He and wife Keawe founded a non-profit organization called Edu-1st (www.edu-1st.org), in order to prepare Hawaii’s youth for college and career success. Through Edu-1st, all types of students learn the keys to success, gain self-confidence, and are motivated to adopt a “can-do” attitude in their lives. 

Born and raised in the islands, Asai and Keawe graduated from the Kamehameha School before leaving the mainland for college at SUU. While here, they dated, married and started a family. 
Asai served as SUUSA’s multicultural representative and shortly after graduation took a job as SUU’s assistant director of school relations. That was when he first developed the idea for Edu-1st, as he was conducting a college fair presentation on the Navajo reservation for young people and their families, and pledged then to return to Hawaii and create a non-profit organization that would give back to his people.

After working at SUU, Asai took a job at Dixie College where he coached football players from Las Vegas, Arizona, California and Hawaii.

“I got a chance to travel to Hawaii to recruit football players for five years, and each time felt impressed to follow my dream,” he says. “I saw families that lacked the college and career confidence and failed to see and believe in themselves based on social challenges and cultural stereotypes.”

He created a highly successful marketing company that specialized in yellow page advertising and design in the Las Vegas area. But his career path abruptly changed when he received a call from the president of BYU Hawaii asking him to interview for the position of director of admissions and recruitment. Feeling inspired by his dream of giving back to his community, Asai accepted the position and moved his family to Hawaii.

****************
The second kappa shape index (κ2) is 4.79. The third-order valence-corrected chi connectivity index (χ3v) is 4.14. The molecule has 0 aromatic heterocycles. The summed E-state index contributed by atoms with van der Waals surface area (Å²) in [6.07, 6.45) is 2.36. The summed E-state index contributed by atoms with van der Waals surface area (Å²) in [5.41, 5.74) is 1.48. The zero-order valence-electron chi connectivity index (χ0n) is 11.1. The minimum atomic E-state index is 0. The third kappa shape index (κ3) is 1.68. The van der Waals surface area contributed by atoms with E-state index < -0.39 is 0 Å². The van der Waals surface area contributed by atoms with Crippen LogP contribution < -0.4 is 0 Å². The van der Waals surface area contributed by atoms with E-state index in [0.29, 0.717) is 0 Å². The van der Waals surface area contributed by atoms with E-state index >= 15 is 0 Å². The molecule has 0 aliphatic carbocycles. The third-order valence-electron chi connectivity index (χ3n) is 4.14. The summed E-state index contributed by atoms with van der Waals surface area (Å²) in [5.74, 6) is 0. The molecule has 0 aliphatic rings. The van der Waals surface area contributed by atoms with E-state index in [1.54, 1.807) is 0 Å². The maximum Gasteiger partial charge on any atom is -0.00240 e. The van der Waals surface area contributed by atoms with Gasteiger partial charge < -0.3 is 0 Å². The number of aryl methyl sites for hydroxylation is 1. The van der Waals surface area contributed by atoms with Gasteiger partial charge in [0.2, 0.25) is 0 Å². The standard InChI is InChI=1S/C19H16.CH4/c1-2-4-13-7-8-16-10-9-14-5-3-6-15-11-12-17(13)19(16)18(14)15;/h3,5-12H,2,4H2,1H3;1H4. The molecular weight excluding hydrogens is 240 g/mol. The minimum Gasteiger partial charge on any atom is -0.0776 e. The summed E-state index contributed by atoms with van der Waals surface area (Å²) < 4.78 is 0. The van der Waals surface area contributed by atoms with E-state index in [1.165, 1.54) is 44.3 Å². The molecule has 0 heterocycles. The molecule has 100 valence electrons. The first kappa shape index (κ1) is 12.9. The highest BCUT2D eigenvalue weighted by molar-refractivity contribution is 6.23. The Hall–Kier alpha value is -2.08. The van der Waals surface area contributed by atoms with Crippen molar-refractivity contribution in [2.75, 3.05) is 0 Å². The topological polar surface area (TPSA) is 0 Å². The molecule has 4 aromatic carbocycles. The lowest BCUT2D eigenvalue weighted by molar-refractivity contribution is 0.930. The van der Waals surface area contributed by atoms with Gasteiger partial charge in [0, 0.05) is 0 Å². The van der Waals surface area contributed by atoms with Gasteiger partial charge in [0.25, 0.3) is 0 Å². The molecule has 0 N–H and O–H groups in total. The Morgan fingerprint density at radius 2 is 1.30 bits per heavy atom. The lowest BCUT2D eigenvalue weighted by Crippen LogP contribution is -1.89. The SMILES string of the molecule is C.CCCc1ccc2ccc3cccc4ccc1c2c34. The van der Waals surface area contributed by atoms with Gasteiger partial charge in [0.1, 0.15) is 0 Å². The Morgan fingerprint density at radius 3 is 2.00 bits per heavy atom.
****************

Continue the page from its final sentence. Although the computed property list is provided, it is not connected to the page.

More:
In the course of his work there, Asai met a colleague in the college’s parking and shared his vision of creating a non-profit organization to help families prepare for higher education and career success. This colleague, who worked in the grants division of the United States Department of Education, offered his help.

But it was not until three years later, after meeting this same colleague three different times—and a fair amount of prodding from his wife—that Asai decided to go for his dream and submit a grant.

Over the next few weeks, Asai and Keawe worked non-stop. They created Edu-1st in two days, secured 501c3 status in just three weeks, and finished writing nine different grants. Edu-1st was awarded two of the nine grants submitted, and received $3.3 million in funding. The couple went to work, hiring five full-time employees and another 20 part-time employees to help run the program.

“I have no idea how we did it, but I believe angels assisted,” says Asai.

He also believes the purpose of Edu-1st made all the difference, especially considering that many larger entities and agencies, like the University of Hawaii, were in competition for the same pool of grants.